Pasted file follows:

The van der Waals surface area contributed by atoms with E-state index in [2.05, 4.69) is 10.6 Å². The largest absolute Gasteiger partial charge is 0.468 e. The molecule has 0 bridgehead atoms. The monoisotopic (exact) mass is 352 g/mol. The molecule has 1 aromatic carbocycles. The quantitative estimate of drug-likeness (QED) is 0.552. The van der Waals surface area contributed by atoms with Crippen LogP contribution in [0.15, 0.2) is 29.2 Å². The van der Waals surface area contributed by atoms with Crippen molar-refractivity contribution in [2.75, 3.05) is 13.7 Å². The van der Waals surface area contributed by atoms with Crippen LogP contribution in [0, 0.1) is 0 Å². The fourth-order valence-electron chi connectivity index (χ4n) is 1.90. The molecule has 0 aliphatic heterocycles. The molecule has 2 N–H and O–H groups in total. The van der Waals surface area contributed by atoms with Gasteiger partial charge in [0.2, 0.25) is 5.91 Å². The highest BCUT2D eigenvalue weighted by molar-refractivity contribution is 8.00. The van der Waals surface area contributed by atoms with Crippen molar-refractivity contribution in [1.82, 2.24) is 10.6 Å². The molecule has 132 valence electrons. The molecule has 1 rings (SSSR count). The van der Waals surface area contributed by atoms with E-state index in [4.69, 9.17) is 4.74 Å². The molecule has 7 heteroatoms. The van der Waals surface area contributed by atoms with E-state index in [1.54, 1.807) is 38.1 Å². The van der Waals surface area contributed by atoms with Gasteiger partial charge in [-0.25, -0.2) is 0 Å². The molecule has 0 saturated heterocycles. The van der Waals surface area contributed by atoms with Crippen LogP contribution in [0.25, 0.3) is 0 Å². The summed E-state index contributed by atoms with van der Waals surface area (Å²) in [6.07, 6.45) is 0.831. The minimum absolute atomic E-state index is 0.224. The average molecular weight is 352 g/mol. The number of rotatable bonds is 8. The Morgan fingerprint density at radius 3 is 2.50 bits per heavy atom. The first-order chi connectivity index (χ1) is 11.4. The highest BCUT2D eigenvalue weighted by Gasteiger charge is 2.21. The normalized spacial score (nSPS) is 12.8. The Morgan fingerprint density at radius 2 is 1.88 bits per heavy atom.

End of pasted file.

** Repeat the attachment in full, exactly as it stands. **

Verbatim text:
The van der Waals surface area contributed by atoms with E-state index in [2.05, 4.69) is 10.6 Å². The largest absolute Gasteiger partial charge is 0.468 e. The molecule has 0 bridgehead atoms. The monoisotopic (exact) mass is 352 g/mol. The molecule has 1 aromatic carbocycles. The quantitative estimate of drug-likeness (QED) is 0.552. The van der Waals surface area contributed by atoms with Crippen LogP contribution in [0.15, 0.2) is 29.2 Å². The van der Waals surface area contributed by atoms with Crippen molar-refractivity contribution in [2.75, 3.05) is 13.7 Å². The van der Waals surface area contributed by atoms with Crippen LogP contribution in [0, 0.1) is 0 Å². The fourth-order valence-electron chi connectivity index (χ4n) is 1.90. The molecule has 0 aliphatic heterocycles. The molecule has 2 N–H and O–H groups in total. The van der Waals surface area contributed by atoms with Gasteiger partial charge in [0.2, 0.25) is 5.91 Å². The highest BCUT2D eigenvalue weighted by molar-refractivity contribution is 8.00. The van der Waals surface area contributed by atoms with Crippen molar-refractivity contribution in [1.82, 2.24) is 10.6 Å². The molecule has 132 valence electrons. The molecule has 1 rings (SSSR count). The van der Waals surface area contributed by atoms with E-state index in [4.69, 9.17) is 4.74 Å². The molecule has 7 heteroatoms. The van der Waals surface area contributed by atoms with E-state index in [1.54, 1.807) is 38.1 Å². The van der Waals surface area contributed by atoms with Gasteiger partial charge in [-0.25, -0.2) is 0 Å². The molecule has 0 saturated heterocycles. The van der Waals surface area contributed by atoms with Crippen LogP contribution in [0.25, 0.3) is 0 Å². The summed E-state index contributed by atoms with van der Waals surface area (Å²) in [6.07, 6.45) is 0.831. The minimum absolute atomic E-state index is 0.224. The average molecular weight is 352 g/mol. The number of rotatable bonds is 8. The Morgan fingerprint density at radius 3 is 2.50 bits per heavy atom. The first-order chi connectivity index (χ1) is 11.4. The highest BCUT2D eigenvalue weighted by Gasteiger charge is 2.21. The normalized spacial score (nSPS) is 12.8. The Morgan fingerprint density at radius 2 is 1.88 bits per heavy atom.